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AsturianEdit

EtymologyEdit

From Vulgar Latin *mentīre, from Latin mentīrī, present active infinitive of mentior.

VerbEdit

mentir (first-person singular indicative present mento, past participle mentíu)

  1. to lie (tell an intentional untruth)

ConjugationEdit

Related termsEdit


CatalanEdit

EtymologyEdit

From Old Occitan mentir, from Vulgar Latin *mentīre, from Latin mentīrī, present active infinitive of mentior.

VerbEdit

mentir (first-person singular present menteixo, past participle mentit)

  1. to lie (say something untrue)

ConjugationEdit

Derived termsEdit

Related termsEdit

Further readingEdit


FaroeseEdit

EtymologyEdit

Plural form of Old Norse ment (education, art).

PronunciationEdit

NounEdit

mentir f pl (plurale tantum, genitive plural menta)

  1. art, capability, skill
  2. (spiritual) culture
  3. (archaic) wizardry, witchcraft
  4. (archaic) power

DeclensionEdit

Declension of mentir (plural only)
f2p plural
indefinite definite
nominative mentir mentirnar
accusative mentir mentirnar
dative mentum mentunum
genitive menta mentanna

FrenchEdit

EtymologyEdit

From Middle French mentir, from Old French mentir, from Vulgar Latin *mentiō, from Latin mentīrī, present active infinitive of mentior.

PronunciationEdit

  • IPA(key): /mɑ̃.tiʁ/
  • (file)
  • Rhymes: -iʁ

VerbEdit

mentir

  1. to lie (say something untrue)
    Il ne faut pas se mentir : l'entreprise s'annonce difficile. – Let's not kid ourselves: ...

ConjugationEdit

This is one of a fairly large group of irregular -ir verbs that are all conjugated the same way. Other members of this group include sortir and dormir. The most significant difference between these verbs' conjugation and that of the regular -ir verbs is that these verbs' conjugation does not use the infix -iss-. Further, this conjugation has the forms (je, tu) mens and (il) ment in the present indicative and imperative, whereas a regular -ir verb would have *mentis and *mentit (as in the past historic).

Related termsEdit

Further readingEdit

AnagramsEdit


GalicianEdit

EtymologyEdit

From Old Portuguese mentir, from Vulgar Latin *mentīre, from Latin mentīrī, present active infinitive of mentior.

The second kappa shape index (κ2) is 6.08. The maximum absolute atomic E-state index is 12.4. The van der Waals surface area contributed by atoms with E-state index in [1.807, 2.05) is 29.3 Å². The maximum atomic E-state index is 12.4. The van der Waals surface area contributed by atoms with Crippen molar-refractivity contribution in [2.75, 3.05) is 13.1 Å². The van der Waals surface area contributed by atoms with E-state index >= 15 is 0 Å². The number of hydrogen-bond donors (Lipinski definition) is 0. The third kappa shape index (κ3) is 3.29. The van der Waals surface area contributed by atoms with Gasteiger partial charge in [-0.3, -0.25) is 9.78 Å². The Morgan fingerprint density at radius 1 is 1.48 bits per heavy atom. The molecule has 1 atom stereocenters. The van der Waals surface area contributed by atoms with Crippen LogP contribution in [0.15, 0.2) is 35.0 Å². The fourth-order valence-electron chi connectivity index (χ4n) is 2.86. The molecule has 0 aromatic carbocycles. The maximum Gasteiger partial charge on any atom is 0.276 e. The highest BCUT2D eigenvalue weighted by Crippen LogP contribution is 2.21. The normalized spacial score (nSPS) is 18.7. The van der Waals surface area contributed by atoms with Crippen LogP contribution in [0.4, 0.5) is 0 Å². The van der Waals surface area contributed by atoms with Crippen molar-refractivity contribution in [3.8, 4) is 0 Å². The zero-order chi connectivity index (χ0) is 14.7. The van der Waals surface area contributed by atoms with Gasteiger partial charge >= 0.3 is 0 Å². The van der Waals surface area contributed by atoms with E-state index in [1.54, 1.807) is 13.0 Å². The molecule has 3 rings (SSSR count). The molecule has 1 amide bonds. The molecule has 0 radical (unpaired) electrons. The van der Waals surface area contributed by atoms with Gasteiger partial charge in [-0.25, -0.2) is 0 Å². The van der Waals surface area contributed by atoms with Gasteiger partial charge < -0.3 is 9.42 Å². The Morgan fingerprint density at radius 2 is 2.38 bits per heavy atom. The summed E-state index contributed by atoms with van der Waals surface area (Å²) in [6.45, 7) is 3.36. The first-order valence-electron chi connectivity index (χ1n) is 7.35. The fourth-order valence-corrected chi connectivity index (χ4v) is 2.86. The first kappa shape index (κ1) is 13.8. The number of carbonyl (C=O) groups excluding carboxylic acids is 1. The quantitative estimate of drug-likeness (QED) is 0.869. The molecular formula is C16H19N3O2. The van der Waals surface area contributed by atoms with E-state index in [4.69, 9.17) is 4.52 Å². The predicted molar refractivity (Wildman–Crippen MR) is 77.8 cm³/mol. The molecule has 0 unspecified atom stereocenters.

PronunciationEdit

  • IPA(key): /menˈtiɾ/, (popular) /minˈtiɾ/

VerbEdit

mentir (first-person singular present minto, first-person singular preterite mentín, past participle mentido)

  1. to lie (say something untrue)
    • 1370, Ramón Lorenzo (ed.), Crónica troiana. A Coruña: Fundación Barrié, page 672:
      Et se uós, dom Ulixas, dizedes que auedes y mayor dereyto ca eu, dígouos que me mentides
      And in case that you, lord Ulysses, would say that you have more rights than me in this, then I'll tell you that you lie to me
  2. (cattle) to exceed the expected calving time

ConjugationEdit

Related termsEdit

ReferencesEdit

  • mentir” in Dicionario de Dicionarios do galego medieval, SLI - ILGA 2006-2012.
  • mentir” in Dicionario de Dicionarios da lingua galega, SLI - ILGA 2006-2013.
  • mentir” in Tesouro informatizado da lingua galega. Santiago: ILG.
  • mentir” in Álvarez, Rosario (coord.): Tesouro do léxico patrimonial galego e portugués, Santiago de Compostela: Instituto da Lingua Galega.

InterlinguaEdit

VerbEdit

mentir

  1. to lie

ConjugationEdit


Middle FrenchEdit

EtymologyEdit

From Old French mentir, from Vulgar Latin *mentīre, from Latin mentīrī, present active infinitive of mentior.

VerbEdit

mentir

  1. to lie (say something untrue)

DescendantsEdit

  • French: mentir

Old FrenchEdit

EtymologyEdit

From Vulgar Latin *mentīre, from Latin mentīrī, present active infinitive of mentior.

VerbEdit

mentir

  1. to lie (say something untrue)

ConjugationEdit

This verb conjugates as a third-group verb. Old French conjugation varies significantly by date and by region. The following conjugation should be treated as a guide.

Related termsEdit

DescendantsEdit


Old OccitanEdit

EtymologyEdit

From Vulgar Latin *mentīre, from Latin mentīrī, present active infinitive of mentior.

VerbEdit

mentir

  1. to lie (say something untrue)

Related termsEdit

DescendantsEdit


PortugueseEdit

EtymologyEdit

From Old Portuguese mentir (to lie), from Vulgar Latin *mentīre, from Latin mentīrī, present active infinitive of mentior, denominal verb from mēns, mentis (mind) in which the meaning "to lie" stems from a semantic shift "to be inventive, have second thoughts" > "to lie, conjure up", from Proto-Indo-European *méntis (thought), from *men- (to think) +‎ *-tis.

VerbEdit

mentir (first-person singular present indicative minto, past participle mentido)

  1. to lie (say something untrue)

ConjugationEdit

Related termsEdit


SpanishEdit

EtymologyEdit

From *mentīre, from Latin mentīrī, present active infinitive of mentior.

PronunciationEdit

  • IPA(key): /menˈtiɾ/, [mẽn̪ˈt̪iɾ]

VerbEdit

mentir (first-person singular present miento, first-person singular preterite mentí, past participle mentido)

  1. to lie (say something untrue)
    Me mientes.
    You're lying to me.

ConjugationEdit

  • Rule: e becomes a ie in stressed syllables and i in certain conjugations.

Derived termsEdit

Related termsEdit

Further readingEdit